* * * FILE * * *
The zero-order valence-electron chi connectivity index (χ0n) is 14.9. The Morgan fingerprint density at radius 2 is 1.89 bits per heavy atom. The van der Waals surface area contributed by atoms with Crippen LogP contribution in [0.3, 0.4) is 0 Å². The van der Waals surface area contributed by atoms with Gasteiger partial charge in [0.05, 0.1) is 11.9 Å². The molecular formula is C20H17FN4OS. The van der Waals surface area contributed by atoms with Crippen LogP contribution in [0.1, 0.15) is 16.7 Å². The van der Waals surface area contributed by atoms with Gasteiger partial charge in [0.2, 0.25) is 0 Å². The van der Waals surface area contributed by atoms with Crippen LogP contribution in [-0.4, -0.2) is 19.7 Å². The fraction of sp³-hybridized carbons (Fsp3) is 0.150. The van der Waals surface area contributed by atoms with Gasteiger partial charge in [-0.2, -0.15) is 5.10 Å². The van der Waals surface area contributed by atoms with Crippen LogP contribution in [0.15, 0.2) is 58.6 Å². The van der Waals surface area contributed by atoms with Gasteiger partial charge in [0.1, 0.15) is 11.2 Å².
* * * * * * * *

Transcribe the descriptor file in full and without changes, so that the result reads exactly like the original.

The zero-order valence-electron chi connectivity index (χ0n) is 14.9. The Morgan fingerprint density at radius 2 is 1.89 bits per heavy atom. The van der Waals surface area contributed by atoms with Crippen LogP contribution in [0.3, 0.4) is 0 Å². The van der Waals surface area contributed by atoms with Gasteiger partial charge in [0.05, 0.1) is 11.9 Å². The molecular formula is C20H17FN4OS. The van der Waals surface area contributed by atoms with Crippen LogP contribution in [0.1, 0.15) is 16.7 Å². The van der Waals surface area contributed by atoms with Gasteiger partial charge in [0.2, 0.25) is 0 Å². The van der Waals surface area contributed by atoms with Crippen LogP contribution in [-0.4, -0.2) is 19.7 Å². The fraction of sp³-hybridized carbons (Fsp3) is 0.150. The van der Waals surface area contributed by atoms with Gasteiger partial charge in [-0.2, -0.15) is 5.10 Å². The van der Waals surface area contributed by atoms with Crippen LogP contribution in [0.15, 0.2) is 58.6 Å². The van der Waals surface area contributed by atoms with Gasteiger partial charge in [0.1, 0.15) is 11.2 Å².